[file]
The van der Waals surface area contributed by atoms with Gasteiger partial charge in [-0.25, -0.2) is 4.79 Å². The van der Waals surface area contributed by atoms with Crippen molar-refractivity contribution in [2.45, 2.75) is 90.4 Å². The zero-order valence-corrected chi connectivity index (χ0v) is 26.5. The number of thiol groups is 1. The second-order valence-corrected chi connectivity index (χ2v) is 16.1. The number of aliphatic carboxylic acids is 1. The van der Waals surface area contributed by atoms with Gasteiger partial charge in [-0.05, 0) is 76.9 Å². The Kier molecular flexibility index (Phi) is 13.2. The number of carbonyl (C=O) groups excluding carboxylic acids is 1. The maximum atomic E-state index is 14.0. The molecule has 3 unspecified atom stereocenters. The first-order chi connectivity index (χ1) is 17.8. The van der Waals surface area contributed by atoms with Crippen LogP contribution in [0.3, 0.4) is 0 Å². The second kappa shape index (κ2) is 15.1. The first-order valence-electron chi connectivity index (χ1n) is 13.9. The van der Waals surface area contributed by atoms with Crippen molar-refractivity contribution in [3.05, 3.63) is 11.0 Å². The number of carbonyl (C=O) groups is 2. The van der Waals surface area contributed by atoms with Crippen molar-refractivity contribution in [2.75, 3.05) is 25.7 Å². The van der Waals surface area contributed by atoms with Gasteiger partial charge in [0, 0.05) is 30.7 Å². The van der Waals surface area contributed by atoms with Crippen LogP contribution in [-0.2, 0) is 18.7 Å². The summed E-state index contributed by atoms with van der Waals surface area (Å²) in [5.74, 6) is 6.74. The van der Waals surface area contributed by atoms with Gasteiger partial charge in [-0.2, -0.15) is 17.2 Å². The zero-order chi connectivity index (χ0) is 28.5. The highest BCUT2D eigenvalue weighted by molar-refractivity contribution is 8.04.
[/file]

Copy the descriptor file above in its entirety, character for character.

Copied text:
The van der Waals surface area contributed by atoms with Gasteiger partial charge in [-0.25, -0.2) is 4.79 Å². The van der Waals surface area contributed by atoms with Crippen molar-refractivity contribution in [2.45, 2.75) is 90.4 Å². The zero-order valence-corrected chi connectivity index (χ0v) is 26.5. The number of thiol groups is 1. The second-order valence-corrected chi connectivity index (χ2v) is 16.1. The number of aliphatic carboxylic acids is 1. The van der Waals surface area contributed by atoms with Gasteiger partial charge in [-0.05, 0) is 76.9 Å². The Kier molecular flexibility index (Phi) is 13.2. The number of carbonyl (C=O) groups excluding carboxylic acids is 1. The maximum atomic E-state index is 14.0. The molecule has 3 unspecified atom stereocenters. The first-order chi connectivity index (χ1) is 17.8. The van der Waals surface area contributed by atoms with Crippen LogP contribution in [0.3, 0.4) is 0 Å². The second kappa shape index (κ2) is 15.1. The first-order valence-electron chi connectivity index (χ1n) is 13.9. The van der Waals surface area contributed by atoms with Crippen molar-refractivity contribution in [3.05, 3.63) is 11.0 Å². The number of carbonyl (C=O) groups is 2. The van der Waals surface area contributed by atoms with Crippen molar-refractivity contribution in [2.75, 3.05) is 25.7 Å². The van der Waals surface area contributed by atoms with Gasteiger partial charge in [0, 0.05) is 30.7 Å². The van der Waals surface area contributed by atoms with Crippen LogP contribution in [-0.2, 0) is 18.7 Å². The summed E-state index contributed by atoms with van der Waals surface area (Å²) in [5.74, 6) is 6.74. The van der Waals surface area contributed by atoms with Gasteiger partial charge in [-0.2, -0.15) is 17.2 Å². The zero-order chi connectivity index (χ0) is 28.5. The highest BCUT2D eigenvalue weighted by molar-refractivity contribution is 8.04.